Manuscript, paleography, and book history resources
Printed sources have generally been at the vanguard of early modern digitisation projects, but manuscript sources are starting to catch up, together with resources on the technological aspects of books (printing, binding etc). Here are some links I’ve seen floating round the blogosphere in the past few weeks.
First, the Beinecke now has a Flickr photostream. It includes the Paleographical Commons, a collection of early modern handwriting. The material has a Creative Commons atribution licence, so you can copy and distribute it so long as you attribute it to them. Here are some gems (all courtesy of the Beinecke, naturally).
Medical recipes from an anonymous late 17th century MS collection, compiled by a member of Cambridge University. This page includes liquorice balls and cakes for colds:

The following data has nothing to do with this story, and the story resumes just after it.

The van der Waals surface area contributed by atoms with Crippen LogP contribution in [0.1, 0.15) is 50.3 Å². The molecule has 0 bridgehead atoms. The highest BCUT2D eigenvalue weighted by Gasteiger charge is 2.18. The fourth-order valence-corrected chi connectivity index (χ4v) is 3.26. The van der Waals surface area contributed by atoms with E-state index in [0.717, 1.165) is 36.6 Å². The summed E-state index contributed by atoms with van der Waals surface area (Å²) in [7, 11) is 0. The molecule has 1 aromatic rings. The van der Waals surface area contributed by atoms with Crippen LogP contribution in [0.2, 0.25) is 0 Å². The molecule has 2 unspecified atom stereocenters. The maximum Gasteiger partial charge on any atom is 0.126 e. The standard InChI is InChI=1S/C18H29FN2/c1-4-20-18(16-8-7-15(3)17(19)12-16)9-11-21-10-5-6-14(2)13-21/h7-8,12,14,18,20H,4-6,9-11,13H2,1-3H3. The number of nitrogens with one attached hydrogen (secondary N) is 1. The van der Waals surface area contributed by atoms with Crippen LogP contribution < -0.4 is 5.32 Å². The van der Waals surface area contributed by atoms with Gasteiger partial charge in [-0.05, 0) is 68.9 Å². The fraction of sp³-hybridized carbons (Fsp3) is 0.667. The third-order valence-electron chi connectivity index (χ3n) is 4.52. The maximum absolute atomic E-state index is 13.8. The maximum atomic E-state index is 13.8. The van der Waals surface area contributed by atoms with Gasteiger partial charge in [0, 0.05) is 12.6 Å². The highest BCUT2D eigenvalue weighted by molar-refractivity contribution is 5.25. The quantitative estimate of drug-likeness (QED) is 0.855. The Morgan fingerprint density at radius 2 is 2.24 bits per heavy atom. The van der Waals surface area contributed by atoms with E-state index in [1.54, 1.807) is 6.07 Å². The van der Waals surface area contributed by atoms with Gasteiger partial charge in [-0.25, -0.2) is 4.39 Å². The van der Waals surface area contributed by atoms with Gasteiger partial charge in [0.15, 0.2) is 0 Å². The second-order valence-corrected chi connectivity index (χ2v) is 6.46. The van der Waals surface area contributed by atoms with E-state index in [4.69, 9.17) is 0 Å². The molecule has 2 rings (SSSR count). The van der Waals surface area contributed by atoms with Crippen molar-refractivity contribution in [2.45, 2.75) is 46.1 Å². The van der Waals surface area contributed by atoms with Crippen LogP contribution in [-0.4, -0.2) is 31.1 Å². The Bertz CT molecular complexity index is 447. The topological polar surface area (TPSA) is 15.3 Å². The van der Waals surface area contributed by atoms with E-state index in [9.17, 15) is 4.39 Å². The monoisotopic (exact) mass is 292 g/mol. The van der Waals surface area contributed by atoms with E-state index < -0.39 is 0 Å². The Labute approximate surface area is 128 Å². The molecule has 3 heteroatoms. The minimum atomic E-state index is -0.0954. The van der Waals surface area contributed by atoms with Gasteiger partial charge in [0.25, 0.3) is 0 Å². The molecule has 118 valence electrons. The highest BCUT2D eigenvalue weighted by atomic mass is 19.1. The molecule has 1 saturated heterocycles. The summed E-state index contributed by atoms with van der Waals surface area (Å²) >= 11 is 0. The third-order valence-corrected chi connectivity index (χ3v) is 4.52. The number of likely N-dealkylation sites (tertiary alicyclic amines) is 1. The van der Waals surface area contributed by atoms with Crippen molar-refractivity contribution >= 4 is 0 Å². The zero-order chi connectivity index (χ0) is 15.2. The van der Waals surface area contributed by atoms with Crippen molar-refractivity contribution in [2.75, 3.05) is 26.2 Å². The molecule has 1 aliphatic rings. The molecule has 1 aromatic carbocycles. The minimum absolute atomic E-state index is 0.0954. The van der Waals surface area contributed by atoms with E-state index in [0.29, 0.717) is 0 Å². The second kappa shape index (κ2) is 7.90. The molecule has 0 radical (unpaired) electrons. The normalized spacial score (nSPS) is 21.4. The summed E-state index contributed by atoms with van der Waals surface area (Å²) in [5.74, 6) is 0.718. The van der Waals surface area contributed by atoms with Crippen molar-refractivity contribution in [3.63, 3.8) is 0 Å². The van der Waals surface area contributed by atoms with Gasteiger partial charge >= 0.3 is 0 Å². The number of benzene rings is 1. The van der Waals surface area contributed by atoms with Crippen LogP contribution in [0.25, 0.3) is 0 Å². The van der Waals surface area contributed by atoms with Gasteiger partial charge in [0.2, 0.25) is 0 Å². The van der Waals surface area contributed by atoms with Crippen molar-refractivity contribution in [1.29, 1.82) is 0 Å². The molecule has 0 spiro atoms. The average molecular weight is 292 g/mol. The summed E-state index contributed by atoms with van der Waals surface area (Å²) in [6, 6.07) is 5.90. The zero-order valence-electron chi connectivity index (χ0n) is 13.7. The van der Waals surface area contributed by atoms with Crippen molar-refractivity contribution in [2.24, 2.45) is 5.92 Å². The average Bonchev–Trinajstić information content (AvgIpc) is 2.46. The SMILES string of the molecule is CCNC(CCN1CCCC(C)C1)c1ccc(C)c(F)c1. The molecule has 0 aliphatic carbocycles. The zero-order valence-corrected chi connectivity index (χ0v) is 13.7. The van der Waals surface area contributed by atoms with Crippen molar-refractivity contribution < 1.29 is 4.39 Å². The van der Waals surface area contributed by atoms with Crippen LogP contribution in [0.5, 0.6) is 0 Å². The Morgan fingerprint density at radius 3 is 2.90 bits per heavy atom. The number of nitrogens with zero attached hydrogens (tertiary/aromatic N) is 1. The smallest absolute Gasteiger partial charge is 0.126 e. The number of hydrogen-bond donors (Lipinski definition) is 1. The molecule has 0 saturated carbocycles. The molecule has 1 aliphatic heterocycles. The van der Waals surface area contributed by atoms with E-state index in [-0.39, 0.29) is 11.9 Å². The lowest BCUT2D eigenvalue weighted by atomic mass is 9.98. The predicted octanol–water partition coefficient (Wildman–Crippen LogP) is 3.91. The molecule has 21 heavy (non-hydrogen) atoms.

Doodles from the beginning of a mid-seventeenth century collection of poems:
Address and broken seal from a letter by Henry Rich, first earl of Holland, to Frances Rich, Lady Paget:
First page of the same letter:
Another useful resource is hosted by the English Faculty at Cambridge, which is in the final year of its 3-year Scriptorium project. It’s digitising various manuscript miscellanies and commonplace books from between 1450 and 1720. Not a great deal is online at the moment, but more is scheduled to go up soon. It also has the fantastically useful early modern handwriting course.
Princeton has a great online exhibition about hand bookbindings. More useful resources can be found in this post at bookn3rd (a great blog about book history by a postgrad at the University of London).